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Image by Michał Parzuchowski

For differently abled children

Image by Markus Spiske




We at Bond, ensure that the educational program is tailored to the individual student in order to provide the maximum benefit which includes education plans, monitoring of progress, and annual goals. Our education plan outlines the following,

  • The child’s special education plan (goals for the school year)

  • Services needed to help the child meet those goals

  • A method for evaluating the student’s progress

​Some children may be in a standard school environment, where they receive 30 minutes per week of speech therapy outside of the classroom. Other children may receive extra assistance on specific topics they may be struggling with. Other children may benefit from placement in a resource room for the duration of the day, which can serve children with similar needs. The way these services are delivered depends on what each child’s needs are



Child-centered learning (CCL) makes children co-creators of their own education, engaging them in decisions about what, when, and how they learn. In doing so, CCL helps prepare children not only with academic knowledge, but also with the skills of self-direction, curiosity, creativity, and collaboration they’ll need for future success.

At Bond, we ensure every child's experience is centered to create meaningful learning environment.

What are the benefits of Child Centered Learning?

  • Personalization improves child's attitudes towards learning

  • Advances in child's ability to think and work independently

  • Stronger relationships between students and teachers through shared experiences

  • Increased student interest in school activities and education in general

Image by luis arias





Yoga has been shown to benefit individuals with Autism Spectrum Disorders, ADHD, Anxiety, Asthma, physical disabilities, intellectual disabilities, recovering from illness and individuals with motor planning difficulties.

At Bond, we provide our children with weekly 2 sessions of Yoga which benefit them in the following ways,

Yoga can reduce anxiety - Many children with special needs and on the autism spectrum are in a constant heightened state. This is the body’s response to stress and sleep disruptions, which can be exacerbated into full-blown anxiety. This can be seen physically through their breathing. The yogic practice of breathing exercises, poses and guided imagery helps to activate the parasympathetic nervous system, an activity also known as “rest, relax and digest.

Yoga can increase self-awareness and improves motor skills- As children practice mindful movement in various yoga poses and learn to identify body parts, they can develop a greater sense of self and their body. Practicing poses on both sides of the body, the students cross the midline. Poses such as tree, airplane (warrior 3) and seated twists can increase body awareness and develops gross motor skills.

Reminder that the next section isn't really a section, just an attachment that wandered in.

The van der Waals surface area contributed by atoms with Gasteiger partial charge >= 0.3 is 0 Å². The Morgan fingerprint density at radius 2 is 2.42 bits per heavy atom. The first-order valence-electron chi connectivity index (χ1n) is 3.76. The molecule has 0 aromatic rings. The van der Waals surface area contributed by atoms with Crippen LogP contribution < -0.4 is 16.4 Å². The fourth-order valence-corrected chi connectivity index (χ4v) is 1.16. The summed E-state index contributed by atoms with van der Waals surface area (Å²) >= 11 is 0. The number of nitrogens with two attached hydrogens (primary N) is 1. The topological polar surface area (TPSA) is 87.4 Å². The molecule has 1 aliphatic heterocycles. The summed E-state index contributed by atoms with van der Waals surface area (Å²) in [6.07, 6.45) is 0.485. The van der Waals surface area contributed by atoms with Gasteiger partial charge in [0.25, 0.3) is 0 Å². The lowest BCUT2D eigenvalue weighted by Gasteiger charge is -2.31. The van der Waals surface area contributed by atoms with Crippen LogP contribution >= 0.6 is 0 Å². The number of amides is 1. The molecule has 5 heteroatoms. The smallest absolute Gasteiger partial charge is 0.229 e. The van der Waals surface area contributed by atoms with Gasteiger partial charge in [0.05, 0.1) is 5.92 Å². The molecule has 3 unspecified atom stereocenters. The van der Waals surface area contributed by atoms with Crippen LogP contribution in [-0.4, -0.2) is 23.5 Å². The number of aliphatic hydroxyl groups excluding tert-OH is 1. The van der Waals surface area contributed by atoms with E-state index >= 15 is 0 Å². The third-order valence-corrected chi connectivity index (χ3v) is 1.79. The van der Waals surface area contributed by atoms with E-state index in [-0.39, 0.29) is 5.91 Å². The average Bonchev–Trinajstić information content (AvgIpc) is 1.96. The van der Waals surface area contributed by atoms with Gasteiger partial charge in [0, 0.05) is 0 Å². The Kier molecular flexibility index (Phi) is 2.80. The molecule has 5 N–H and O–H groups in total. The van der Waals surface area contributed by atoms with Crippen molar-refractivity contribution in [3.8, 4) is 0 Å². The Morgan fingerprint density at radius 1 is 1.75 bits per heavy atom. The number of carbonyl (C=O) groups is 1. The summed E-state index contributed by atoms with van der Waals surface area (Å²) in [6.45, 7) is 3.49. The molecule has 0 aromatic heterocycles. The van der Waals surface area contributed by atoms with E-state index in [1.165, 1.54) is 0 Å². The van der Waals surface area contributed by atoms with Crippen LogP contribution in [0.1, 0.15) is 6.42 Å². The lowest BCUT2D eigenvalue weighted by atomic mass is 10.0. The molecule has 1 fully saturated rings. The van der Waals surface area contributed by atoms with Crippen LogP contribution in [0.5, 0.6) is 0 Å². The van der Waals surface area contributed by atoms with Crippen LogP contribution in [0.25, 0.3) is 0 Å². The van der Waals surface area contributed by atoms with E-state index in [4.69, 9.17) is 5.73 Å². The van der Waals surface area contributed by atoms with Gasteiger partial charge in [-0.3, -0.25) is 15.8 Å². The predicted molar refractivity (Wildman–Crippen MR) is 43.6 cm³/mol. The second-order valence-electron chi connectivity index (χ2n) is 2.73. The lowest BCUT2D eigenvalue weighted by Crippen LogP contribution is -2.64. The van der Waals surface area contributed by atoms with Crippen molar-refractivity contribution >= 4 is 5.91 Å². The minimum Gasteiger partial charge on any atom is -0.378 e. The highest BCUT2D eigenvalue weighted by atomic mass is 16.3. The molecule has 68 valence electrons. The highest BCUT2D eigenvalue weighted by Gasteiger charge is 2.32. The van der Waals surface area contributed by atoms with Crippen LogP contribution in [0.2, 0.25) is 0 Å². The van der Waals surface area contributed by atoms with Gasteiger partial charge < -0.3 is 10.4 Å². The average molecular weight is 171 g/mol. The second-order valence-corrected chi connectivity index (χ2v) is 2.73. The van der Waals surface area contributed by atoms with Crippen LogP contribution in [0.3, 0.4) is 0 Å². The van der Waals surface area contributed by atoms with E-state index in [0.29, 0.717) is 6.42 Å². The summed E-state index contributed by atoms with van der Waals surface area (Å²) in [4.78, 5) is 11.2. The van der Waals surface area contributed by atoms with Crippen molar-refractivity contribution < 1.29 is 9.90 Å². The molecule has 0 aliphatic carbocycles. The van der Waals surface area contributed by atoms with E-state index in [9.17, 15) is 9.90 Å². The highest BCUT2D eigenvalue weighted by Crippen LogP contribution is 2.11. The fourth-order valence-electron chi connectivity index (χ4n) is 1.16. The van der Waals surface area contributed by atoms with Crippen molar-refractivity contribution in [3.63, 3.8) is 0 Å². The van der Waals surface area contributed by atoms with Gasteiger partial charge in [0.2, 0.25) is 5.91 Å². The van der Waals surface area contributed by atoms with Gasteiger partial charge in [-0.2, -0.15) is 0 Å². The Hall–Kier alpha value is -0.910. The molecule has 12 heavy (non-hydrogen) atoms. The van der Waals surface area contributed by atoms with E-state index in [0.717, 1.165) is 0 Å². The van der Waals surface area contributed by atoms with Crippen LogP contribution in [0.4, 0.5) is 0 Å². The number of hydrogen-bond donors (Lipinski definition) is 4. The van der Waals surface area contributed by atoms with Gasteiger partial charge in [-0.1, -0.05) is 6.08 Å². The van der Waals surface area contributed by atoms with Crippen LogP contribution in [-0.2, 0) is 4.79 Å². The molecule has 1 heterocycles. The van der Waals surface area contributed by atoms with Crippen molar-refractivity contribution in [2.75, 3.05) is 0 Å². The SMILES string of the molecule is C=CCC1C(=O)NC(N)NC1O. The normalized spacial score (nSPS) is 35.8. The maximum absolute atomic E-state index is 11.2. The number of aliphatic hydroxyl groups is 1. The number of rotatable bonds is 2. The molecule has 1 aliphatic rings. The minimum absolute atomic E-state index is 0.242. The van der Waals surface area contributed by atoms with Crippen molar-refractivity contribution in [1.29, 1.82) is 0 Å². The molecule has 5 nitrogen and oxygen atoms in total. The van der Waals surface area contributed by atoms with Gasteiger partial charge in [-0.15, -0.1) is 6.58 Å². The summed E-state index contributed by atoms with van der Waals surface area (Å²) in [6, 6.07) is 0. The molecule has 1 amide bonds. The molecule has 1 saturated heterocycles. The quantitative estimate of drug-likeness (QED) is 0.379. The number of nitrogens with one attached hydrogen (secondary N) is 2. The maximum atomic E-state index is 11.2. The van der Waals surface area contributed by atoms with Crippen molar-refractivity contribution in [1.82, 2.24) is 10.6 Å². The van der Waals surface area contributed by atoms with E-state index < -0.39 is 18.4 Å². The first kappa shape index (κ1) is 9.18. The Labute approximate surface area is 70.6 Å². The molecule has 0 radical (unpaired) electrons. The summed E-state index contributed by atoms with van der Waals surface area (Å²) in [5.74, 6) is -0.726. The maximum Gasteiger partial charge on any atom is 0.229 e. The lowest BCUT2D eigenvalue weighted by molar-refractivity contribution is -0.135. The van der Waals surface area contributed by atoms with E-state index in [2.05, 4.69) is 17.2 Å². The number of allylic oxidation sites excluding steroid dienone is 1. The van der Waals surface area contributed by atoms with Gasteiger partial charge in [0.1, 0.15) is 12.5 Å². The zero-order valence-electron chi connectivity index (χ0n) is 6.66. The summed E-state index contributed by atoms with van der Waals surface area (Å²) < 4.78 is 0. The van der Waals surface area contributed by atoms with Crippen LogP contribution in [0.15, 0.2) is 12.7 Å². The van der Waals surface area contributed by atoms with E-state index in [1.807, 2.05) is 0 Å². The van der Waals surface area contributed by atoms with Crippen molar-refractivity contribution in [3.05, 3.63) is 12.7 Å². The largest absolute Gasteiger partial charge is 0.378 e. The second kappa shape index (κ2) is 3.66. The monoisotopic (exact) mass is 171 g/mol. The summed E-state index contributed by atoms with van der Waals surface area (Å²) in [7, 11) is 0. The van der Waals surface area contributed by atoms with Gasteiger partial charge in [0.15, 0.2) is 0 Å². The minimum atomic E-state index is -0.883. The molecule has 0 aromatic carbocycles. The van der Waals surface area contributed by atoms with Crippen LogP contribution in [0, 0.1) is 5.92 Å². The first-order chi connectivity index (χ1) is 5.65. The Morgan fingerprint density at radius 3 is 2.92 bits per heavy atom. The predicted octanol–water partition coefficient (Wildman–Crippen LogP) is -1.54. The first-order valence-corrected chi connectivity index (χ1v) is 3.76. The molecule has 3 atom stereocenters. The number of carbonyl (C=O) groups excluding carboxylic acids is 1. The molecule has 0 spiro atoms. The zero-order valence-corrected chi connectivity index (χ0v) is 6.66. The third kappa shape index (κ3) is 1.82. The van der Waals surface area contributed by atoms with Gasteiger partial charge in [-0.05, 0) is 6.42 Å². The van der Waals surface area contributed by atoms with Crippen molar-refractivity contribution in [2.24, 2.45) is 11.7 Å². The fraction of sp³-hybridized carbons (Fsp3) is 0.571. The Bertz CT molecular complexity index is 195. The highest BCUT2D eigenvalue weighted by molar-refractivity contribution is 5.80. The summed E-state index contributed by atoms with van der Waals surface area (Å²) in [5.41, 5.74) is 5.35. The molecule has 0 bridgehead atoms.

Yoga can help with emotional regulation - Children with ASD can have difficulty expressing their emotions and communicating in social settings. At this time, this can be seen in unexpected outbursts or inappropriate ways of communicating. Through the combination of movement, music and breathing exercises, the brain’s emotional region is activated. This encourages children to develop emotional awareness.



Swimming is a phenomenal exercise. But besides promoting healthiness, it provides many emotional benefits to children with special needs. 

At Bond, our children get to go swimming weekly once where they enjoy the calming effects of water with a dedicated coach. There are three major goals why we incorporated swimming for special needs children:

Physical benefits With each kick or stroke, water resistance helps to build muscle tone and strength.  Even more important for children with disabilities, the process of learning to swim helps with balance, coordination, and the development of motor skills.  As children learn to float and then move through the water, they are isolating muscle groups and learning how to coordinate different motions in order to achieve a physical goal.

Emotional benefits - Two of the primary goals of any childhood swim program are to develop self-confidence and build self-esteem.  Many children experience an exponential sense of achievement when learning to swim because, as they learn new skills, they continue to explore their boundaries and discover new abilities.

Safety benefits - According to the National Autism Association, drowning is among the leading causes of death for children with autism.  This is because of three common autistic characteristics: wandering, fascination with the water, and a lack of understanding of danger.  Across the board, children with special needs have a higher risk of drowning.  Teaching children to swim can mean the difference between life and death if they find themselves accidentally in the water.  It is the best way to protect your child.

Inflatable Swimming Pool



Children with special needs often have great difficulty interpreting emotions and making sense of social cues.


Here are some ideas and activities that we practice with our children to help them improve social skills.

  • Staring contest

  • Emotion charades

  • Face games

  • Staying on topic game

  • Speakers box

  • Improvisational storytelling

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